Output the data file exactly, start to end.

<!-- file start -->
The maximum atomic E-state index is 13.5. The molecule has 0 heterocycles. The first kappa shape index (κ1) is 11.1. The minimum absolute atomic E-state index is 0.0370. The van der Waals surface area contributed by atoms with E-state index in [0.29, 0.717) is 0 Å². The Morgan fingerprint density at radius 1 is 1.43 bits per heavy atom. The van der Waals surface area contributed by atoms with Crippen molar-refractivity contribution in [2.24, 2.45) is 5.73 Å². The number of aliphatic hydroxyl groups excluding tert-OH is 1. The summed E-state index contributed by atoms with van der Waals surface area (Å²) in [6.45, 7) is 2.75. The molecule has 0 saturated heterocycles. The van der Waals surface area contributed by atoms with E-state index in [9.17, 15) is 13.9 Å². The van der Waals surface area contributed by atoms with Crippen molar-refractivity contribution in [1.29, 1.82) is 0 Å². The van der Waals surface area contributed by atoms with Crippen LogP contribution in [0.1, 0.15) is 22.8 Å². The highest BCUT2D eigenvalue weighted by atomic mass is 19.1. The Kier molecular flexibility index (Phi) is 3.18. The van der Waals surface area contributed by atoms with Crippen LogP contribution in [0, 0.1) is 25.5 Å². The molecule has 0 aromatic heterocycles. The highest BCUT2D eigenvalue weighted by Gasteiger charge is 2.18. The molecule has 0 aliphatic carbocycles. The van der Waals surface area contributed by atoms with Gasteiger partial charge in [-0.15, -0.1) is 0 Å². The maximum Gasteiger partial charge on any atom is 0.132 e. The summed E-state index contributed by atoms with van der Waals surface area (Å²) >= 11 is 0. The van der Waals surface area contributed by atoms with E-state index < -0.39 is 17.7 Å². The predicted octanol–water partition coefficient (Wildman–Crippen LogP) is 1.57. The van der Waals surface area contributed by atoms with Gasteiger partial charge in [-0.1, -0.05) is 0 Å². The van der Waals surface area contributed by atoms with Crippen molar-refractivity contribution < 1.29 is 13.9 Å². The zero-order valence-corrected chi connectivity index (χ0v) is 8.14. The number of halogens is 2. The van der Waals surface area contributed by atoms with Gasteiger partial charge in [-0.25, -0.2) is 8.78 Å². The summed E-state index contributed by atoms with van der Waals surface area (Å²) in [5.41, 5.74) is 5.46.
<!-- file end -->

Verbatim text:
The maximum atomic E-state index is 13.5. The molecule has 0 heterocycles. The first kappa shape index (κ1) is 11.1. The minimum absolute atomic E-state index is 0.0370. The van der Waals surface area contributed by atoms with E-state index in [0.29, 0.717) is 0 Å². The Morgan fingerprint density at radius 1 is 1.43 bits per heavy atom. The van der Waals surface area contributed by atoms with Crippen molar-refractivity contribution in [2.24, 2.45) is 5.73 Å². The number of aliphatic hydroxyl groups excluding tert-OH is 1. The summed E-state index contributed by atoms with van der Waals surface area (Å²) in [6.45, 7) is 2.75. The molecule has 0 saturated heterocycles. The van der Waals surface area contributed by atoms with E-state index in [9.17, 15) is 13.9 Å². The van der Waals surface area contributed by atoms with Crippen molar-refractivity contribution in [1.29, 1.82) is 0 Å². The van der Waals surface area contributed by atoms with Crippen LogP contribution in [0.1, 0.15) is 22.8 Å². The highest BCUT2D eigenvalue weighted by atomic mass is 19.1. The Kier molecular flexibility index (Phi) is 3.18. The van der Waals surface area contributed by atoms with Crippen LogP contribution in [0, 0.1) is 25.5 Å². The molecule has 0 aromatic heterocycles. The highest BCUT2D eigenvalue weighted by Gasteiger charge is 2.18. The molecule has 0 aliphatic carbocycles. The van der Waals surface area contributed by atoms with Gasteiger partial charge in [-0.15, -0.1) is 0 Å². The maximum Gasteiger partial charge on any atom is 0.132 e. The summed E-state index contributed by atoms with van der Waals surface area (Å²) >= 11 is 0. The van der Waals surface area contributed by atoms with E-state index < -0.39 is 17.7 Å². The predicted octanol–water partition coefficient (Wildman–Crippen LogP) is 1.57. The van der Waals surface area contributed by atoms with Gasteiger partial charge in [-0.1, -0.05) is 0 Å². The van der Waals surface area contributed by atoms with Crippen molar-refractivity contribution < 1.29 is 13.9 Å². The zero-order valence-corrected chi connectivity index (χ0v) is 8.14. The number of halogens is 2. The van der Waals surface area contributed by atoms with Gasteiger partial charge in [-0.25, -0.2) is 8.78 Å². The summed E-state index contributed by atoms with van der Waals surface area (Å²) in [5.41, 5.74) is 5.46.